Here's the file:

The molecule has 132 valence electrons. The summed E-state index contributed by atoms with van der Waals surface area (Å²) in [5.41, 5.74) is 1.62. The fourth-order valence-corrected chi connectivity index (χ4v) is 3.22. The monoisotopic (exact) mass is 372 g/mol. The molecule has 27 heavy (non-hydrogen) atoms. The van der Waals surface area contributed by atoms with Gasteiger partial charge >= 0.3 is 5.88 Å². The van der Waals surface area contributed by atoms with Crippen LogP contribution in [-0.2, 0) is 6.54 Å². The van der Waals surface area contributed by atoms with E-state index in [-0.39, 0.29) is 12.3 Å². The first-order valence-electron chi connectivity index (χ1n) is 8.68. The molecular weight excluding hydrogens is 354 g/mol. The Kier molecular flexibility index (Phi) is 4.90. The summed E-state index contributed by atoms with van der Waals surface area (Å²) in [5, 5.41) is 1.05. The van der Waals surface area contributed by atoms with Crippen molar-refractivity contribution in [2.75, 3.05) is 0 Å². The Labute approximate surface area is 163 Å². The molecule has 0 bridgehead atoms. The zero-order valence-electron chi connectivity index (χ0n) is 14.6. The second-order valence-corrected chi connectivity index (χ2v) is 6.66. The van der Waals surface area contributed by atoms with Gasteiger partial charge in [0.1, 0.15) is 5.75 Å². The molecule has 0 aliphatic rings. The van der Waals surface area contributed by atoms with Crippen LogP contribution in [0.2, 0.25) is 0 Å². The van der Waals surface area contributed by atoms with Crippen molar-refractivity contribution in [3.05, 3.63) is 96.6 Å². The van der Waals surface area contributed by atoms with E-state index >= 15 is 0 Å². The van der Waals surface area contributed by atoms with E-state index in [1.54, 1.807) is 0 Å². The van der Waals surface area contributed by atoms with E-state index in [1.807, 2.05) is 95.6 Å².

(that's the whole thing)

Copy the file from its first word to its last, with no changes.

The molecule has 132 valence electrons. The summed E-state index contributed by atoms with van der Waals surface area (Å²) in [5.41, 5.74) is 1.62. The fourth-order valence-corrected chi connectivity index (χ4v) is 3.22. The monoisotopic (exact) mass is 372 g/mol. The molecule has 27 heavy (non-hydrogen) atoms. The van der Waals surface area contributed by atoms with Gasteiger partial charge >= 0.3 is 5.88 Å². The van der Waals surface area contributed by atoms with Crippen LogP contribution in [-0.2, 0) is 6.54 Å². The van der Waals surface area contributed by atoms with E-state index in [-0.39, 0.29) is 12.3 Å². The first-order valence-electron chi connectivity index (χ1n) is 8.68. The molecular weight excluding hydrogens is 354 g/mol. The Kier molecular flexibility index (Phi) is 4.90. The summed E-state index contributed by atoms with van der Waals surface area (Å²) in [5, 5.41) is 1.05. The van der Waals surface area contributed by atoms with Crippen molar-refractivity contribution in [2.75, 3.05) is 0 Å². The Labute approximate surface area is 163 Å². The molecule has 0 bridgehead atoms. The zero-order valence-electron chi connectivity index (χ0n) is 14.6. The second-order valence-corrected chi connectivity index (χ2v) is 6.66. The van der Waals surface area contributed by atoms with Gasteiger partial charge in [0.1, 0.15) is 5.75 Å². The molecule has 0 aliphatic rings. The van der Waals surface area contributed by atoms with Crippen LogP contribution in [0.2, 0.25) is 0 Å². The van der Waals surface area contributed by atoms with Crippen molar-refractivity contribution in [3.05, 3.63) is 96.6 Å². The van der Waals surface area contributed by atoms with E-state index >= 15 is 0 Å². The van der Waals surface area contributed by atoms with E-state index in [1.54, 1.807) is 0 Å². The van der Waals surface area contributed by atoms with E-state index in [1.807, 2.05) is 95.6 Å².